Depending on what officials hear at a meeting scheduled for Thursday morning, the Riverside Village Board may consider taking legal action against the U.S. Army Corps of Engineers and Illinois Department of Natural Resources for hiding figures that showed water levels will be lower than advertised once the Hofmann Dam is removed.

On Wednesday, Village Manager Peter Scalera sent out notice of a special meeting of the village board for Friday, April 27 at 6 p.m. at the Riverside Township Hall, 27 Riverside Road, to discuss “probable or imminent litigation” related to the Hofmann Dam project.

But the meeting could be avoided if representatives from the Army Corps and IDNR provide answers for why the agencies used one set of numbers regarding river flow and water levels during a public hearing back in September, and hid from view a second set of numbers that showed a potential greater impact to the river if the dam is removed.

“The [Friday] meeting is dependent on tomorrow’s meeting with the Corps and IDNR,” said Scalera. “The board will discuss the legal options available to the village if the concerns that have been raised are not properly addressed.”

The village will be represented at the meeting by trustees Lonnie Sacchi and James Reynolds, Scalera and Public Works Director Edward Bailey. The Army Corps’ project manager, Jeff Zuercher, will also be on hand, while Arlan Juhl and hydrologist Rick Goesch of the IDNR will attend by phone.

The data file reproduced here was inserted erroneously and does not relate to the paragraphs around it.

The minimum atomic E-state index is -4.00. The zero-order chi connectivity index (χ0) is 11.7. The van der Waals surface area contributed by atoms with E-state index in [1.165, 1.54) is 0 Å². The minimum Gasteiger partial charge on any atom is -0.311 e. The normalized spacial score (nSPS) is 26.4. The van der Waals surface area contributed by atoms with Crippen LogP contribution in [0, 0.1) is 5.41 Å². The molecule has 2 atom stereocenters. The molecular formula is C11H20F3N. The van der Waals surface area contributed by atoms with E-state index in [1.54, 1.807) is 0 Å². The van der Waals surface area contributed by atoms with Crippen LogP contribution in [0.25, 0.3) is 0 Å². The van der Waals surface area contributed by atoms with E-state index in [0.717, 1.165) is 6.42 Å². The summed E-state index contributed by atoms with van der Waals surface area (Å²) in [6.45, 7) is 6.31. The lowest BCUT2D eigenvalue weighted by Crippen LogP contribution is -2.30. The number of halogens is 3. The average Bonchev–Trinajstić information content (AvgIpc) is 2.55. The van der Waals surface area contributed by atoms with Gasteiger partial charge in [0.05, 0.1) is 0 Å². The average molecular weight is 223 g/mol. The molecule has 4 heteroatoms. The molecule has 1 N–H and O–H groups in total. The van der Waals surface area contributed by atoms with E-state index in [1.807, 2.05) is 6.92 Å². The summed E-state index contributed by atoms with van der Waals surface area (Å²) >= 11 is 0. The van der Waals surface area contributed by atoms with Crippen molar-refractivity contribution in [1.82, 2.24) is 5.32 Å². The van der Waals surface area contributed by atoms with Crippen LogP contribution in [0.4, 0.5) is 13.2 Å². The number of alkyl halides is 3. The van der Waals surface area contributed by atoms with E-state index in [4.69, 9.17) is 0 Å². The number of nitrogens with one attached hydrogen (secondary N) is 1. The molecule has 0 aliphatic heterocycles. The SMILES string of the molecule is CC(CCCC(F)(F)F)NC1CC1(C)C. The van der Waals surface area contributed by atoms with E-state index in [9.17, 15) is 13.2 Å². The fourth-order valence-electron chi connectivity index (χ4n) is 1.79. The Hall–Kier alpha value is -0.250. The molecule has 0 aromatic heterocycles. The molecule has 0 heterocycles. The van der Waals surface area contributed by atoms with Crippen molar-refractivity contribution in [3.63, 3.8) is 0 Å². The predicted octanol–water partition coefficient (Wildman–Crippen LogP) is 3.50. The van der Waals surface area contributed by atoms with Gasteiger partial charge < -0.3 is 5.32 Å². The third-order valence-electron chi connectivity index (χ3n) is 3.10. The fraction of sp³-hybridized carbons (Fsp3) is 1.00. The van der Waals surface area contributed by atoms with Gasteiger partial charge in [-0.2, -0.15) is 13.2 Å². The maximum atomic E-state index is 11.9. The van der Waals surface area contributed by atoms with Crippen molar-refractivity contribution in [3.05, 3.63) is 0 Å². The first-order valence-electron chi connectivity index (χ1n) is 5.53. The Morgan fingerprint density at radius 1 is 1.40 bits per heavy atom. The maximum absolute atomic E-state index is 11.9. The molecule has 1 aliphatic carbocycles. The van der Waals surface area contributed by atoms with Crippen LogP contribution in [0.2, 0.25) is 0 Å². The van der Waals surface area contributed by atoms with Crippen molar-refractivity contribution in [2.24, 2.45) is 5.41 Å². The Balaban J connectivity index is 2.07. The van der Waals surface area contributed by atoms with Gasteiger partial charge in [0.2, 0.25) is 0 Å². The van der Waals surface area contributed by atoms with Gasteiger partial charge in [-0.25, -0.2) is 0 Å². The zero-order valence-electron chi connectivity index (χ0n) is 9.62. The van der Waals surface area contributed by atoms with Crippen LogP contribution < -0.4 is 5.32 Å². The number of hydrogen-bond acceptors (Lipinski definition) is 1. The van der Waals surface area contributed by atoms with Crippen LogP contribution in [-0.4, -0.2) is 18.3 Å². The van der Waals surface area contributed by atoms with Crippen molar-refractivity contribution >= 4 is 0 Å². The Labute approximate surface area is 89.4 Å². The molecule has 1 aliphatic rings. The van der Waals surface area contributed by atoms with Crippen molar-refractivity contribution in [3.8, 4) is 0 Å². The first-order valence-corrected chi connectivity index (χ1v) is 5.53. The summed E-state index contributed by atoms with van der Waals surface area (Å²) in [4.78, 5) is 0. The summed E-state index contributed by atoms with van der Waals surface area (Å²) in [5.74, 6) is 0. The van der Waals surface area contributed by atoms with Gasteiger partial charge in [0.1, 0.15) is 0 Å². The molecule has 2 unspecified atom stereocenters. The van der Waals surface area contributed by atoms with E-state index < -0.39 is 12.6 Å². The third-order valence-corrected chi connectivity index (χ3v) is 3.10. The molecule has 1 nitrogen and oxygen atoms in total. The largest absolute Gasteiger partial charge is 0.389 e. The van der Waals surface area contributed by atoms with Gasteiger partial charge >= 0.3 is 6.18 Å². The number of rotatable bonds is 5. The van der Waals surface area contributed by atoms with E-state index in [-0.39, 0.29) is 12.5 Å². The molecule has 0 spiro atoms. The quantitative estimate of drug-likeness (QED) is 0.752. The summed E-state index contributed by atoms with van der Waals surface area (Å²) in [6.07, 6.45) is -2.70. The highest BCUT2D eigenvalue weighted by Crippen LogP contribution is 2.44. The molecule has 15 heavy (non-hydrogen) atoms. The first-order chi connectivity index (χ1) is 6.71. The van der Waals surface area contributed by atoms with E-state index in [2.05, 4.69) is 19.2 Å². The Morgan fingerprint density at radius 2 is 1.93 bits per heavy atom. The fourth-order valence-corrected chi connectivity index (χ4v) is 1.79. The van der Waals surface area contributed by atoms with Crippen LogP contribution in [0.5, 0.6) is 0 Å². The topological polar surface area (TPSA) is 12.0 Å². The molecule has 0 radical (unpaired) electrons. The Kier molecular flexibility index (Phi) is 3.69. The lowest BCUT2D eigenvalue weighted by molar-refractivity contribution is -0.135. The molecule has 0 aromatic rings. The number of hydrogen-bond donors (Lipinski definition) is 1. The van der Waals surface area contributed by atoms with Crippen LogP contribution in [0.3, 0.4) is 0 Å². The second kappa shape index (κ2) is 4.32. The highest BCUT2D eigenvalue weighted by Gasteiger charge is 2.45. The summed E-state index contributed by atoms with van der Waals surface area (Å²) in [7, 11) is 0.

Also invited to the meeting were Maplewood Road residents Jeff Miller and William Anderson, Frederick Law Olmsted Society President Tim Ozga and Rich Rankin, representing the Riverside Residents for Flood Prevention.

“They’re coming tomorrow to talk about the two numbers and why they are using one set of numbers over the other,” Scalera said. “Our goal is to determine what the true impact will be to the river once the dam is notched.”

Information about the second, lower, set of water flow figures was made public last week after Zuercher confirmed the alternate set of figures in an email exchange with Miller on April 19.

The revelation prompted Maplewood Road residents, many whose own homes are yards from the riverbank, to demand work be stopped pending an investigation and explanation. The Frederick Law Olmsted Society followed up on April 22 with its own call to suspend work until the matter was investigated.